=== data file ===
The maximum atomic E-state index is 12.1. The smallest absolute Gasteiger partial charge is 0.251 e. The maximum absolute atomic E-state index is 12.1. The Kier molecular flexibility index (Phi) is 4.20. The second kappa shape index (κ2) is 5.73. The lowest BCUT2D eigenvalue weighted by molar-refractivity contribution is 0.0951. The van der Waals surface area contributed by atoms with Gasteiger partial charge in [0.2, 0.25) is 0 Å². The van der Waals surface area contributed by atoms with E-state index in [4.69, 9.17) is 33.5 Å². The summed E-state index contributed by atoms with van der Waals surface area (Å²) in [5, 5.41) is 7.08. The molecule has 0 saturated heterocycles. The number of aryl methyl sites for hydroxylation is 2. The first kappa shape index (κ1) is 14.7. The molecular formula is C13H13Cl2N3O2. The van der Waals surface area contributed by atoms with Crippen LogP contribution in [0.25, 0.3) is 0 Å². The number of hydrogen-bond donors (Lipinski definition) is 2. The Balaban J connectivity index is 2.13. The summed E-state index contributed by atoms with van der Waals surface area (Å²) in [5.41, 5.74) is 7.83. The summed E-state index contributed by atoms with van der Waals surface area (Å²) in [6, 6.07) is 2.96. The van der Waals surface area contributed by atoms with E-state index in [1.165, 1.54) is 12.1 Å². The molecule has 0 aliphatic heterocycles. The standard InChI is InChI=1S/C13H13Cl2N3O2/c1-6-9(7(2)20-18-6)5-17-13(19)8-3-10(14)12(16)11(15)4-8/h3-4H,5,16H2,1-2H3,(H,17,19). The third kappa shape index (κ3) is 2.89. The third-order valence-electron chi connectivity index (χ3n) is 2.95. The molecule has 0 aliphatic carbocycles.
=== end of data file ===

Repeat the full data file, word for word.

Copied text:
The maximum atomic E-state index is 12.1. The smallest absolute Gasteiger partial charge is 0.251 e. The maximum absolute atomic E-state index is 12.1. The Kier molecular flexibility index (Phi) is 4.20. The second kappa shape index (κ2) is 5.73. The lowest BCUT2D eigenvalue weighted by molar-refractivity contribution is 0.0951. The van der Waals surface area contributed by atoms with Gasteiger partial charge in [0.2, 0.25) is 0 Å². The van der Waals surface area contributed by atoms with E-state index in [4.69, 9.17) is 33.5 Å². The summed E-state index contributed by atoms with van der Waals surface area (Å²) in [5, 5.41) is 7.08. The molecule has 0 saturated heterocycles. The number of aryl methyl sites for hydroxylation is 2. The first kappa shape index (κ1) is 14.7. The molecular formula is C13H13Cl2N3O2. The van der Waals surface area contributed by atoms with Crippen LogP contribution in [0.25, 0.3) is 0 Å². The number of hydrogen-bond donors (Lipinski definition) is 2. The Balaban J connectivity index is 2.13. The summed E-state index contributed by atoms with van der Waals surface area (Å²) in [5.41, 5.74) is 7.83. The summed E-state index contributed by atoms with van der Waals surface area (Å²) in [6, 6.07) is 2.96. The van der Waals surface area contributed by atoms with E-state index in [1.165, 1.54) is 12.1 Å². The molecule has 0 aliphatic heterocycles. The standard InChI is InChI=1S/C13H13Cl2N3O2/c1-6-9(7(2)20-18-6)5-17-13(19)8-3-10(14)12(16)11(15)4-8/h3-4H,5,16H2,1-2H3,(H,17,19). The third kappa shape index (κ3) is 2.89. The third-order valence-electron chi connectivity index (χ3n) is 2.95. The molecule has 0 aliphatic carbocycles.